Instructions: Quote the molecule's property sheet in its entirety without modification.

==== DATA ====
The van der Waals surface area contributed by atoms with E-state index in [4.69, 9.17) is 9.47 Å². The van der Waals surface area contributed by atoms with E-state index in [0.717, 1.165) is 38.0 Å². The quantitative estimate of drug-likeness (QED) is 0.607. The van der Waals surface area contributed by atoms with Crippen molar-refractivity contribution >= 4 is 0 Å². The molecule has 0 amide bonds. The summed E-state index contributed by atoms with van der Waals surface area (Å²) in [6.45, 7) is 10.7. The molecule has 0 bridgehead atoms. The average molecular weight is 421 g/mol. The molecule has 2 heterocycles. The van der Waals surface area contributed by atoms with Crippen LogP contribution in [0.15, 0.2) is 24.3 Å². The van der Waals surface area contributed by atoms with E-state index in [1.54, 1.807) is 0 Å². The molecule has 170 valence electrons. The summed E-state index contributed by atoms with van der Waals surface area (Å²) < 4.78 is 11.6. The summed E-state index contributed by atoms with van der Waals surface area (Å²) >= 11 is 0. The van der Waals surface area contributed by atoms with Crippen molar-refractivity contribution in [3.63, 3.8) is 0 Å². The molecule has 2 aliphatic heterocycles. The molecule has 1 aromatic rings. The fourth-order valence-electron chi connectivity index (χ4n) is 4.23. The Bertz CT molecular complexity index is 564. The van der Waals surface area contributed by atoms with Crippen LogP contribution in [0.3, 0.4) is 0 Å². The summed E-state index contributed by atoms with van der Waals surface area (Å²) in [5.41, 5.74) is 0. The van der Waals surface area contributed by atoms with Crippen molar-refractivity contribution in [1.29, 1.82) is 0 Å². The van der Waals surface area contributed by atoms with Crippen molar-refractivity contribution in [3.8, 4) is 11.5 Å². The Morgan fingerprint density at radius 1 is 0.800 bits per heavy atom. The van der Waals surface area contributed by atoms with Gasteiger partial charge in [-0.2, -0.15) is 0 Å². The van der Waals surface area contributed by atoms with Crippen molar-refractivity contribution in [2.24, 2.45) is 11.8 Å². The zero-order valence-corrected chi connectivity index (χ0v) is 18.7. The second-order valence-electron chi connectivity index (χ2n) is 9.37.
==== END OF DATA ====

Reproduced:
The van der Waals surface area contributed by atoms with E-state index in [4.69, 9.17) is 9.47 Å². The van der Waals surface area contributed by atoms with E-state index in [0.717, 1.165) is 38.0 Å². The quantitative estimate of drug-likeness (QED) is 0.607. The van der Waals surface area contributed by atoms with Crippen molar-refractivity contribution >= 4 is 0 Å². The molecule has 0 amide bonds. The summed E-state index contributed by atoms with van der Waals surface area (Å²) in [6.45, 7) is 10.7. The molecule has 0 bridgehead atoms. The average molecular weight is 421 g/mol. The molecule has 2 heterocycles. The van der Waals surface area contributed by atoms with Crippen LogP contribution in [0.15, 0.2) is 24.3 Å². The van der Waals surface area contributed by atoms with E-state index in [1.54, 1.807) is 0 Å². The molecule has 170 valence electrons. The summed E-state index contributed by atoms with van der Waals surface area (Å²) < 4.78 is 11.6. The summed E-state index contributed by atoms with van der Waals surface area (Å²) >= 11 is 0. The van der Waals surface area contributed by atoms with Crippen molar-refractivity contribution in [3.63, 3.8) is 0 Å². The molecule has 2 aliphatic heterocycles. The molecule has 1 aromatic rings. The fourth-order valence-electron chi connectivity index (χ4n) is 4.23. The Bertz CT molecular complexity index is 564. The van der Waals surface area contributed by atoms with Crippen LogP contribution in [0.3, 0.4) is 0 Å². The summed E-state index contributed by atoms with van der Waals surface area (Å²) in [5.41, 5.74) is 0. The van der Waals surface area contributed by atoms with Crippen molar-refractivity contribution in [1.29, 1.82) is 0 Å². The van der Waals surface area contributed by atoms with Crippen molar-refractivity contribution in [3.8, 4) is 11.5 Å². The Morgan fingerprint density at radius 1 is 0.800 bits per heavy atom. The van der Waals surface area contributed by atoms with Gasteiger partial charge in [-0.2, -0.15) is 0 Å². The van der Waals surface area contributed by atoms with Crippen molar-refractivity contribution in [2.24, 2.45) is 11.8 Å². The zero-order valence-corrected chi connectivity index (χ0v) is 18.7. The second-order valence-electron chi connectivity index (χ2n) is 9.37.